West Vancouver, BC, Canada
Regardless of how much we would like to think that our society is moving toward an era, where there is no sexism, one only needs to step into a toy store and realize that we are far from it. The first interaction that children come across of are their toys, and many toys are still classified as “boy’s toys” or “girl’s toys” by companies, who make them, and by consumers. From the time a child is born everything is planned according to his or her gender. If it’s a boy, he is most probably being taken home in blue-colored clothing, and from there to a room decorated with action figures, trucks and sports balls. The little girl will be taken to pink or pastel colored room, with dolls and stuffed animals neatly placed around her and her room. The colors of toys and the types of toys children play with help shape the perceptions and gender roles they are expected to confirm to in society.
Toys are differentiated by color, roles and gender. Colors play an important role in our society, when defining people. Blue, green, yellow, orange, brown, black and gray are thought of in society as “boy colors”. Pink, in different shades, and red are thought to be girl colors”.
Once a child is old enough to walk to a toy store, the color that will attract them the most is the color that they have seen the most since birth. Toy companies are packaging their merchandise and advertising them, so it reinforces gender stereotyping of toys and games.
What is more disturbing to me than the color of the packaging is the message that we are passing to our kids through their toys! Almost all the girls’ toys have something to do with females being thought of traditionally as homemakers, wives and mothers. Being able to cook and being nurturing are very big parts of these roles. There is everything available from miniature stoves, “cleaning and ironing sets” to a “Dirt Devil vacuum cleaner” which are only targeted towards girls, anything that has to do with house work is available for sale. It is like we are giving them a head start in learning how to do the house chores well. The vacuum cleaner has a picture of a girl vacuuming, why isn’t that a picture of a boy? Why should a girl at 5 years of age be interested in wanting a vacuum cleaner, or an easy bake oven?
To make matters worse, all the boy toys are about building highways or high-rises, all sorts of tools fixing things or action figures for a good old war/fight. Why aren’t we advertising for boys to be interested in cleaning after themselves or caring for babies? Toys for little boys seem to want shape them to be providers, adventurers, and skillful with their hands and minds.
Little boys become conditioned early to learn what is excepted and acceptable according to society’s standards and perceptions. Whereas girls learn that they should be more concerned with what is happening inside the house rather than outside. It makes me wonder what century we are really in- the 1920’s?
In the sports section of “Toys R Us”, there wasn’t even one package that had a picture of a girl on it. There were boys jumping up to a basketball hoop, throwing around the football or the baseball, but non-with a picture of a girl doing that was displayed. They instead had a variety of “princess” type gowns and all sorts of accessories and make ups. As soon as I saw it, it was truly terrified that any girl would want to look like that. Why is that we are telling them from a young age that they need to own, wear and want makeup? to be concerned with enhancing their looks? Girls are being taught from a very young age that there is room for physical and facial enhancements. They are never taught to accept, who and how they are, to accept their features the way they are. Girls are being allowed by their parents and media to look like cheap problematic ; there is nothing wrong with a girl, who likes to play dress-up once in a while, and who puts on make-up. But why are there dolls out there advertising and telling them that they should look like girls that stand on street corner.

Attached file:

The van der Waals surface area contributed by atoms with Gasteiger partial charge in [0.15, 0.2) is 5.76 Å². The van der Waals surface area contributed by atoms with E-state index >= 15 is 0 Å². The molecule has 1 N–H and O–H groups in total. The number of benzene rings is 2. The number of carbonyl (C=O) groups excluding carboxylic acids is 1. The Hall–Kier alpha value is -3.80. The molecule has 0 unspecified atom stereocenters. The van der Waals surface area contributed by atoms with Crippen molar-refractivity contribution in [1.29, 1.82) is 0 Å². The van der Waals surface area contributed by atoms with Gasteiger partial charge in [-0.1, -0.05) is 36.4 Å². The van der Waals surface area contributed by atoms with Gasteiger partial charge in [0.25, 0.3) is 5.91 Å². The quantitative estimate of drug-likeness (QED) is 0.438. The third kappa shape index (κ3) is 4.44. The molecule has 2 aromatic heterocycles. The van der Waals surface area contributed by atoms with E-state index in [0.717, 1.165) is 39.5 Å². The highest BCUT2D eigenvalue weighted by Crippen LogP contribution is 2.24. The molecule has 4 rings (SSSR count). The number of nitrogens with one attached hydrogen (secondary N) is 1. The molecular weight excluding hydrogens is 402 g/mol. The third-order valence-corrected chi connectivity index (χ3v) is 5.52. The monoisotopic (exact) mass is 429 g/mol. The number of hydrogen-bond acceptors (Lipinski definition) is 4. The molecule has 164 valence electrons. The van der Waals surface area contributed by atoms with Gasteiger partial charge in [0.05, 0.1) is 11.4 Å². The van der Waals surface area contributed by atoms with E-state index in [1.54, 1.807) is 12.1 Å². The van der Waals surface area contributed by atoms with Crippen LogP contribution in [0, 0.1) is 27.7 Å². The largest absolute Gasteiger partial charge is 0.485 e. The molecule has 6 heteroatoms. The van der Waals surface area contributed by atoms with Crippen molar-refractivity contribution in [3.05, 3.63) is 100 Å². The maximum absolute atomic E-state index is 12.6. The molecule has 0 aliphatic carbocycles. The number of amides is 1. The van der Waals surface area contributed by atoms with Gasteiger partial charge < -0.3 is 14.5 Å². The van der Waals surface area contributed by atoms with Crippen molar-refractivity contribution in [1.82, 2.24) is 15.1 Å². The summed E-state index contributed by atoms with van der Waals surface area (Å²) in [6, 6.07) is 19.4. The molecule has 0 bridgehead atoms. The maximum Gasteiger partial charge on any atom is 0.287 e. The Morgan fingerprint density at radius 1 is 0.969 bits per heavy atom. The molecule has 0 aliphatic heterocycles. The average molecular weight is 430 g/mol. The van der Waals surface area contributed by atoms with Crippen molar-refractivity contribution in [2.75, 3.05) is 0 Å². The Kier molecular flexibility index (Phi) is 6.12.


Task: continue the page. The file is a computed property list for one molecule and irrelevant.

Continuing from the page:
In conclusion, this project opened my eyes in many different ways. I had never thought about how toys are forming the minds of the young ones till the day that I started to take pictures and realize that these toys could be very influential to our kids. In a society, in which both parents work, the next thing that the child gets attached to and starts to idolize is his or her toys. Boys’ toys were always photographed exhibiting active behaviors, while the girls displayed more passive behaviors.
I interpreted the things I observed in the store as society’s view on how girls and boys are expected to behave in accordance with stereotypical and limiting gender roles and tasks. I believe that these perceptions and standards can hinder a child’s self-concept and perception of themselves. This also in my opinion presents a narrow-minded view of what roles and tasks girls and boys are capable of exploring. At the same time, it is clear to me that many of the behaviors and observations, I noted in the store, are reflective of traditional and societal standards and perceptions. By completing this assignment, I learned how there are many nonverbal social perceptions, these shape how we interact with one another and what expectation we hold for individuals according to their gender.